For Immediate Release
Lawyers’ Committee for Civil Rights Under Law Responds to U.S. Supreme Court's Move on North Carolina Voter Suppression Law
Court's Decision to Not Hear Appeal Leaves in Place 4th Circuit Ruling Finding the Comprehensive Voter Suppression Measure Discriminatory
WASHINGTON - The Lawyers’ Committee for Civil Rights Under Law issued the following statement regarding today’s Supreme Court move which leaves in place the 4th Circuit's decision regarding North Carolina's comprehensive voter suppression measure:
"The Supreme Court’s move today now renders North Carolina’s law null and void, and brings to close a long and protracted battle over a law deemed one of the most egregious voter suppression measures of its kind," said president and executive director, Kristen Clarke. "We are pleased that the Supreme Court has left in place the 4th Circuit’s decision finding North Carolina’s draconian voter suppression measure unlawful because it discriminated against minority voters with 'almost surgical precision.'
The battle over North Carolina’s law reflects the fallout from the Supreme Court’s 2013 decision in Shelby County, Alabama v. Holder which gut a core provision of the Voting Rights Act. Had the Section 5 federal review process remained in place, North Carolina’s discriminatory voting law would likely have been blocked at the outset and never would have gone into effect. The fate of North Carolina’s law underscores the need for Congress to take action to restore the Voting Rights Act, and should also serve as strong caution to lawmakers across the country who are entertaining similar efforts to restrict minority voting rights."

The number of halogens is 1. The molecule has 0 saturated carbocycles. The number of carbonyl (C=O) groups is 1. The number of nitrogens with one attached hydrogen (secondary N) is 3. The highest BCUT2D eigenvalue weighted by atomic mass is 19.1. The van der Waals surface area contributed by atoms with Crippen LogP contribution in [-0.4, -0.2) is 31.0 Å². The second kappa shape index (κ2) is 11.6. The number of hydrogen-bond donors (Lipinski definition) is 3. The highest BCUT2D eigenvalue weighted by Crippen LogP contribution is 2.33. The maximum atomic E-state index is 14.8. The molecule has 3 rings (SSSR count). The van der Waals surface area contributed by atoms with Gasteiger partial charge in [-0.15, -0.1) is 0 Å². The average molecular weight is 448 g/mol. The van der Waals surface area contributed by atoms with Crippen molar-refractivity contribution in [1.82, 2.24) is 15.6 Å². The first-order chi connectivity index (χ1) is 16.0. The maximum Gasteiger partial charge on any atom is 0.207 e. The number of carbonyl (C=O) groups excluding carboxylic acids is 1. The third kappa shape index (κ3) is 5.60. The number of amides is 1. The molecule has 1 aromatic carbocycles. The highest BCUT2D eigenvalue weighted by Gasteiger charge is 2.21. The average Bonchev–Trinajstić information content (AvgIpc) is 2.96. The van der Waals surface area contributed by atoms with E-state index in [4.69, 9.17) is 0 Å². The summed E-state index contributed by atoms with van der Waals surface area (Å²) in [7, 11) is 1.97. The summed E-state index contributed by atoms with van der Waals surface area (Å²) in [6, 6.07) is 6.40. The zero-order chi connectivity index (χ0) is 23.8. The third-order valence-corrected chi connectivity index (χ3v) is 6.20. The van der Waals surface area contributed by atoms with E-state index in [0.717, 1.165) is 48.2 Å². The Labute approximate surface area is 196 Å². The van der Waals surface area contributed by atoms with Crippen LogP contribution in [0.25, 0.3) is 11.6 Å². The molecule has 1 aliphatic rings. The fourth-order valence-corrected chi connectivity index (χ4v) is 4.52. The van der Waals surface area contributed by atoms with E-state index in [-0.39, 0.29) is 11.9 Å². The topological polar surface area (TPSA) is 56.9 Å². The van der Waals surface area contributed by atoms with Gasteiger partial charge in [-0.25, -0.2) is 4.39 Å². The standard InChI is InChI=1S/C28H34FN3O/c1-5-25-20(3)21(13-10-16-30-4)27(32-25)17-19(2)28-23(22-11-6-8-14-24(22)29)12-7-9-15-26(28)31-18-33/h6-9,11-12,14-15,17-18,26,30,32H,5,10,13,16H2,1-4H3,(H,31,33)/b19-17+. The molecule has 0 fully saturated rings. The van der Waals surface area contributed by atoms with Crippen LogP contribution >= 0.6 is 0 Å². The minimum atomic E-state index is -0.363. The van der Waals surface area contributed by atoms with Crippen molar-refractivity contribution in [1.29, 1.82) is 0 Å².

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The Lawyers' Committee for Civil Rights Under Law, a nonpartisan, nonprofit organization, was formed in 1963 at the request of President John F. Kennedy to involve the private bar in providing legal services to address racial discrimination. The principal mission of the Lawyers' Committee is to secure, through the rule of law, equal justice under law.